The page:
These staggering figures of huge quantities of paddy being from Bihar, West Bengal and UP to Punjab clearly show how defective the marketing system is. It clearly reflects on the failure of the State governments to provide adequate marketing infrastructure as well as for the Centre to provide farmers with remunerative prices across the country, and not keep it confined to some pockets alone. Otherwise there is no reason why traders would be willing to take the risk of illegally transporting paddy (and wheat) to Punjab and Haryana where they can get a higher price. At the same time, it also brings out clearly the primary reason why eastern UP, Bihar and West Bengal, which have roughly 70 to 80 per cent of the rural population engaged in agriculture, remains steeped in poverty. But instead of addressing the fundamental flaws in marketing and procurement operations, the Centre appears keener on finding ways to reduce paddy procurement from Punjab. It reminds me of a film I had seen when I was a child. "Don't raise the bridge, lower the river" was its tile. And this is exactly the probable solution the government seems to be working towards, and believes will put an end to paddy smuggling. It has decided to cap per unit paddy procurement at 34 quintals per hectare. At the same time, it is also discussing the possibility of restricting paddy procurement at 170-lakh tonnes, with Punjab government insisting on 190-lakh tonnes. The problem is not of paddy smuggling.
The bigger problem that the policy maker refuse to see is the denial of the rightful price, by way of an assured MSP, to farmers in eastern UP, Bihar and West Bengal and for that matter across the country. For instance in Bihar, less than 2 per cent of wheat and 20 per cent of paddy is procured from farmers at the MSP announced. The remaining quantity is sold by farmers at a distress price ranging from Rs 900 to Rs 1,200 per quintal at the maximum. Compare it with Punjab, where more than 95 per cent of paddy is procured by the State agencies on behalf of the FCI for which the RBI has extended a cash credit limit of Rs 35,700-crore. Punjab has strengthened its network of 3,000 mandis and purchase centres to procure the paddy marketable surplus this year. Even though there are lingering questions whether MSP provides farmers with profitable price, the fact remains that in Punjab and Haryana farmers at least get an assured price. It is because farmers in other States don't get an assured price, and also do not have an assured marketing network that they have to sell the produce at a distress price. Therefore, instead of making all-out efforts to stop smuggling of paddy into Punjab, the effort should be to replicate Punjab's time-tested agricultural marketing infrastructure and its effective price delivery mechanism in other States. The higher the price, the higher will be the average farm household income. Therein also lies the way to lift millions out of poverty.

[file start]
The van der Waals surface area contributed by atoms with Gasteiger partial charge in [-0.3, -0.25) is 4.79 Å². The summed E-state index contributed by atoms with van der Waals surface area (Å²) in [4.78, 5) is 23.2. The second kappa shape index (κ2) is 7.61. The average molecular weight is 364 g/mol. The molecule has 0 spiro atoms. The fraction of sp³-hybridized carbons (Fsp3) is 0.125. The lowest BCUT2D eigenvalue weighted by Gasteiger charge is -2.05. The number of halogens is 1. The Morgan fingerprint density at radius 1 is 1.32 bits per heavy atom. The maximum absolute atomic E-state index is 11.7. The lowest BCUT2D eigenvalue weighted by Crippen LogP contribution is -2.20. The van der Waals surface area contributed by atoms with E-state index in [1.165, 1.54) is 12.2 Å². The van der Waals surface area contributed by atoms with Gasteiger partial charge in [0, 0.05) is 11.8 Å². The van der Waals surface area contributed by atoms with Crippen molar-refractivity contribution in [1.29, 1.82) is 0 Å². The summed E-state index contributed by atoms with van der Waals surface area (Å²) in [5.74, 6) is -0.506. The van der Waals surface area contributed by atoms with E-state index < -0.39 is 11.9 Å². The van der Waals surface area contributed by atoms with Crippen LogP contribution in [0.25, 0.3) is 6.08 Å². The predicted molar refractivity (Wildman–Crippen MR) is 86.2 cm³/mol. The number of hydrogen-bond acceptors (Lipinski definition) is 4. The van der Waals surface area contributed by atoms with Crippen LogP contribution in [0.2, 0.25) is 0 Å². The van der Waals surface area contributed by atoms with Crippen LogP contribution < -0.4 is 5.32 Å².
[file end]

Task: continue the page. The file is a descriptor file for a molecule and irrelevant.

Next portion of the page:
(The author is a noted food policy analyst and an expert on issues related to the agriculture sector. He writes on food, agriculture and hunger)